Ask a Question
Notify Me On Question Update
Email this Question
Do you have tips for growing cauliflower and celery?
Rate This FAQ
Cauliflower and celery can be two of the more difficult vegetables to grow successfully in the vegetable garden. Both are cool-season crops that prefer temperatures in the 60 to 70 degree range for best performance. At higher temperatures, cauliflower will not head normally and celery will produce tough woody stalks. Both require adequate water and fertilizer for optimal performance.
Here are some things you can do to encourage head formation on cauliflower.
* Cauliflower should be grown as an early spring or fall crop. Most gardeners have success with the “Snowball” cauliflower varieties as these mature in 55 to 65 days from transplanting. It is best to grow five to six week-old transplants and plant them two to three weeks before the last spring frost.
* Grow them at an 18 by 18 inch spacing in soils that have been enriched with well-rotted manure or compost. Once the plants are growing, be sure to avoid water stress by mulching around the plants with grass, straw, newspaper or other organic materials. These help keep the soil cool and moist. Water so that the plants never dry out, especially when the heads start to form.
* Avoid fertilizer stress by supplying the plants with a complete fertilizer preplant and with additional nitrogen five to six weeks after transplanting.
* Hot weather closed to heading will affect the appearance and quality of the head. Always tie the leaves around the head when you can see it is the size of a silver dollar. This helps keep the head white and makes it less bitter.
* For fall cauliflower, plant in late July for harvests in late September or early October. Heavy frosts on the plant before the head forms will delay development or may injure the growing point, so adjust planting to give the plants time to mature in your production area. Harvest the heads about two weeks after tying the leaves around the head.
Here are some things you can do to encourage sweet, tender stalks of celery.
* Celery requires from 100 to 120 days after transplanting to mature. Therefore, plant it early in the spring several weeks before the last frost.
* It is best to start with transplants. These require 12 weeks to be of sufficient size for planting in the garden. When transplanting, be sure to incorporate plenty of compost or well-rotted manure. Plant 8 by 8 inches apart. This close spacing helps to blanch the stalks and smother weeds.
* Once the crop is established, mulch heavily with straw, grass clipping or other organic materials.
* Like cauliflower, celery likes moist soil. Do not let the soil dry out. Moisture stress is the main cause of stringy, tough stalks. Celery also requires large amounts of fertilizer. Apply a complete fertilizer with the compost and then after transplanting, apply one half tablespoon of nitrogen fertilizer per four plants every two weeks throughout the summer. Too little fertilizer will not allow the stalks to grow tall and succulent.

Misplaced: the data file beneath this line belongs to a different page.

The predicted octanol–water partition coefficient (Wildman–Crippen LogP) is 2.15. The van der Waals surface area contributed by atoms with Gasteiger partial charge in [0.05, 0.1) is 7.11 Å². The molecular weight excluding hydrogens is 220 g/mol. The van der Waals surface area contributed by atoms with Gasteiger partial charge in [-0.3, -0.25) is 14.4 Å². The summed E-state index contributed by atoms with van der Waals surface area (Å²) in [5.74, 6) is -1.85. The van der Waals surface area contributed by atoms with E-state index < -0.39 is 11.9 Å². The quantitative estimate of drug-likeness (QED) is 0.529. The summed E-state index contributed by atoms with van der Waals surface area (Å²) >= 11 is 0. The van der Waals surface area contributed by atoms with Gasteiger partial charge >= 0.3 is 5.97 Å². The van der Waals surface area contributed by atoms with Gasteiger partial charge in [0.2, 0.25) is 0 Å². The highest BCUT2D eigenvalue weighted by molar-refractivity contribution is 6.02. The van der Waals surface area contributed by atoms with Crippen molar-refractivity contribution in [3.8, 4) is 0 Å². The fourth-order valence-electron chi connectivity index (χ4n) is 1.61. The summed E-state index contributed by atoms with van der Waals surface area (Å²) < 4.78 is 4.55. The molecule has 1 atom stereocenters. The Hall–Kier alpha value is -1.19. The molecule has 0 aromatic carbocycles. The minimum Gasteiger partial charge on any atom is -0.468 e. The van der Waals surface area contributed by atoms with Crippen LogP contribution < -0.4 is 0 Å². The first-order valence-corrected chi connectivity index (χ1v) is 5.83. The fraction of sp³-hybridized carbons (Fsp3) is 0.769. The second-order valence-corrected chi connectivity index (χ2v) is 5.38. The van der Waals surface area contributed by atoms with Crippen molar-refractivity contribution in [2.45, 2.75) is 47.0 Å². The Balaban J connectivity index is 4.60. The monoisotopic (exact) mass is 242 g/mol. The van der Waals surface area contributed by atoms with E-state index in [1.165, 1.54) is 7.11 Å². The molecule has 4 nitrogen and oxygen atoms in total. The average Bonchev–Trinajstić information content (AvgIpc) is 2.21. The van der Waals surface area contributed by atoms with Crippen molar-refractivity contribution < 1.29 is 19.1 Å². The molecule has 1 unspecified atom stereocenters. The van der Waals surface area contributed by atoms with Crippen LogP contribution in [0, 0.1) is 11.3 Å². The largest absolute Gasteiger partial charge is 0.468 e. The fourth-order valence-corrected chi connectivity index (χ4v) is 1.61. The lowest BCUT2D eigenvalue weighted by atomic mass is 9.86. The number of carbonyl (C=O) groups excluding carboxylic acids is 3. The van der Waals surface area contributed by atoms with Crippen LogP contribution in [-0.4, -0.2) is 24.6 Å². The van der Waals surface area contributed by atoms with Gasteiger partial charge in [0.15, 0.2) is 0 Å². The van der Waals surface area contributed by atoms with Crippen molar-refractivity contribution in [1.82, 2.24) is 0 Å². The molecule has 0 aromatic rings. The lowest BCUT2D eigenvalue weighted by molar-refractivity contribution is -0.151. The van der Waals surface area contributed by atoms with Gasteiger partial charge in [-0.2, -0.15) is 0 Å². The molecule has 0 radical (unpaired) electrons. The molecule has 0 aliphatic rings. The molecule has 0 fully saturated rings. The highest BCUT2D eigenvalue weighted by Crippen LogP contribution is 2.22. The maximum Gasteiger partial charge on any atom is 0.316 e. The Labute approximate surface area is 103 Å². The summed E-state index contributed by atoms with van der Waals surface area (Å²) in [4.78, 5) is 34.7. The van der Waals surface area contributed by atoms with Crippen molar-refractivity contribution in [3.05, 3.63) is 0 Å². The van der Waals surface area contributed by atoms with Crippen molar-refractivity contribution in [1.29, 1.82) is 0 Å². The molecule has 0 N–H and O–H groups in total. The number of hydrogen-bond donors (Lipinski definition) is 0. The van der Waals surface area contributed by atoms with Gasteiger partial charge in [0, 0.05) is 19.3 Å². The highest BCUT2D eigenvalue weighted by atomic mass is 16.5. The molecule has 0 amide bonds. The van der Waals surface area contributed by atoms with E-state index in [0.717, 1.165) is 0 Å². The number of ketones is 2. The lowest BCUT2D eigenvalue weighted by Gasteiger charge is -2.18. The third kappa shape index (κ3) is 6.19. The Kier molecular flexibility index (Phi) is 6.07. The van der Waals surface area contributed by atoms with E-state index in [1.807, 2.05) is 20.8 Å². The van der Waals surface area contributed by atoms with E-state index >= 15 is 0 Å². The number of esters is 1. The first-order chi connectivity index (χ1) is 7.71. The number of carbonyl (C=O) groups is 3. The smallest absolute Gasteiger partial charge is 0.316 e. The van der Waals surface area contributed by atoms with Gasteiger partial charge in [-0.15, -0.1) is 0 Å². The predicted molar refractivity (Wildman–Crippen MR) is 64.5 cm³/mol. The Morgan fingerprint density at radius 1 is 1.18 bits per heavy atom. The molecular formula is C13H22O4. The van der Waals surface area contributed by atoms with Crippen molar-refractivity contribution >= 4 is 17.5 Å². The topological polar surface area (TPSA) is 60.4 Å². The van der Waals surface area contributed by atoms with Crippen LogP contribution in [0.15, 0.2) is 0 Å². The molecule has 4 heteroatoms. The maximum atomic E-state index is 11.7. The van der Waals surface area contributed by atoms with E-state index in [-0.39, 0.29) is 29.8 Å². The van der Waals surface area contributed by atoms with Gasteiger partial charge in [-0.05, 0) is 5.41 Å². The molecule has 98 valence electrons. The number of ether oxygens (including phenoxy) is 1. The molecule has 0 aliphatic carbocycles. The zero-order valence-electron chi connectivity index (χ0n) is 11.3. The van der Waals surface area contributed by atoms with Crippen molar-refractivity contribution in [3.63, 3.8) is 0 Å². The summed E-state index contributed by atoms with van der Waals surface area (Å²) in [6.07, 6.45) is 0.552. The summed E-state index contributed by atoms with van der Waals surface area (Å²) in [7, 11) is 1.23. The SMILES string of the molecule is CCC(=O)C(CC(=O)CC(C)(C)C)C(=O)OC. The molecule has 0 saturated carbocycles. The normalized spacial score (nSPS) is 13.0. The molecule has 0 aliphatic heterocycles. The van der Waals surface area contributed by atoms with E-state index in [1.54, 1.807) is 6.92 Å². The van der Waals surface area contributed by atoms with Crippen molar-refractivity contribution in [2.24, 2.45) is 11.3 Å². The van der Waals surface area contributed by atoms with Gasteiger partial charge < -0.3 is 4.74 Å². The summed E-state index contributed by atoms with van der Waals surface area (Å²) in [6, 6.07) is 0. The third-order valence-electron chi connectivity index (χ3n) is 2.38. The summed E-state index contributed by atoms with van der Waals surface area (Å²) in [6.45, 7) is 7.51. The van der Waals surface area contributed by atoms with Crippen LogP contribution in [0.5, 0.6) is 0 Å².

* Harvest whole plants when they begin to size by cutting them below the soil. Some gardeners blanch celery with paper wraps, by mounding soil around the plants or by growing them in a drain tile. Blanching does not affect flavor but does lighten the color of the stalks.
Submit Your Suggestion
Other Questions In This Topic
- Can I grow strawberries in pots? Will they survive winter in pots? Will they produce if they only get afternoon sun? Where can I learn more on this topic?
- What are some good strawberry varieties to grow in our area? I would like both june-bearing and ever-bearing
- I am wrapping up my garden for the year. I have been looking at adding horse manure to my garden soil to boost the organic matter in it. This year I added NutriMulch (turkey manure blend) and that worked out well, but was expensive. I'm concerned about the soil quality. I notice that it's pretty hard when in big dry clods. Would I be hurting my garden to add green horse manure now, and tilling it in? I've read a little about deficiencies in the soil because of too much horse manure, so if it's safe or even a good idea to add to a garden, how much is the right amount?
- What is the secret to getting carrots to germinate?
- I have heard that black walnut sawdust should not be used in composting. People have told me it is poisonous to other plants. Is that true. I have several bushels of sawdust and would hate to send it to the land fill, but don't want to poison my garden either.
- They sell blueberry bushes at Costco. Can they grow in Utah and if so what kind of soil prep is needed?
- I have had some raspberry plants in an area near my house (6' x 12') for over ten years and only in the spring do I try to gently loosen the soil with a gardening fork. I have not added anything other than some fruit oriented fertilizer or Miracle Grow in that time. Half of the section usually produces berries the size of the tip of your little finger and some grow as big as the tip of your thumb. The others are small and crumbly,which is okey of jam but not for visuals or overall production. I read that crumbliness is due to ovary infertility. How do I overcome that? Should I also be doing some thinning? Early this last spring I cut the canes to about three feet high but many of them are now close to eight feet long. What is the best way to deal with excess growth?
- Earlier this season we sprayed with Dursban, can we still eat the fruit?